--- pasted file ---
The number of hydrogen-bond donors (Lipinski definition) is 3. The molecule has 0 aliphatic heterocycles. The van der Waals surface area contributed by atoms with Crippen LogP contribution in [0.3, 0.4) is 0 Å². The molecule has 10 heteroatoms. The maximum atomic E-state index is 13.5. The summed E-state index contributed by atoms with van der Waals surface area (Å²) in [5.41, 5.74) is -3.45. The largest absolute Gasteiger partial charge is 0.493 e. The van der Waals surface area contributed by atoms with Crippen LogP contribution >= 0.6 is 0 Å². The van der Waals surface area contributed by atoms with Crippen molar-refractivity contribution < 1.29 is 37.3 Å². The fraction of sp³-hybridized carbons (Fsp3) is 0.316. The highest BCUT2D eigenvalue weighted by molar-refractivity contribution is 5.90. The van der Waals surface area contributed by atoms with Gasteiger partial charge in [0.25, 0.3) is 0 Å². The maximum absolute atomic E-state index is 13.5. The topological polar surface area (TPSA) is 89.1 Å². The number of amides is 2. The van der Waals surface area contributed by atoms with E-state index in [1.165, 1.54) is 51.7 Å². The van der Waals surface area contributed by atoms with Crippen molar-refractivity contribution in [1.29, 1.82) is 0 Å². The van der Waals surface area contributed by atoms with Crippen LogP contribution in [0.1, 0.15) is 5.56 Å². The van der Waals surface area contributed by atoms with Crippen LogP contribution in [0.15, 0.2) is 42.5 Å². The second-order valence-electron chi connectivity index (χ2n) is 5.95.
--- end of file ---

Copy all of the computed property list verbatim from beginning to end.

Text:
The number of hydrogen-bond donors (Lipinski definition) is 3. The molecule has 0 aliphatic heterocycles. The van der Waals surface area contributed by atoms with Crippen LogP contribution in [0.3, 0.4) is 0 Å². The molecule has 10 heteroatoms. The maximum atomic E-state index is 13.5. The summed E-state index contributed by atoms with van der Waals surface area (Å²) in [5.41, 5.74) is -3.45. The largest absolute Gasteiger partial charge is 0.493 e. The van der Waals surface area contributed by atoms with Crippen LogP contribution >= 0.6 is 0 Å². The van der Waals surface area contributed by atoms with Crippen molar-refractivity contribution < 1.29 is 37.3 Å². The fraction of sp³-hybridized carbons (Fsp3) is 0.316. The highest BCUT2D eigenvalue weighted by molar-refractivity contribution is 5.90. The van der Waals surface area contributed by atoms with Gasteiger partial charge in [0.25, 0.3) is 0 Å². The maximum absolute atomic E-state index is 13.5. The topological polar surface area (TPSA) is 89.1 Å². The number of amides is 2. The van der Waals surface area contributed by atoms with E-state index in [1.165, 1.54) is 51.7 Å². The van der Waals surface area contributed by atoms with Crippen molar-refractivity contribution in [1.29, 1.82) is 0 Å². The van der Waals surface area contributed by atoms with Crippen LogP contribution in [0.1, 0.15) is 5.56 Å². The van der Waals surface area contributed by atoms with Crippen LogP contribution in [0.15, 0.2) is 42.5 Å². The second-order valence-electron chi connectivity index (χ2n) is 5.95.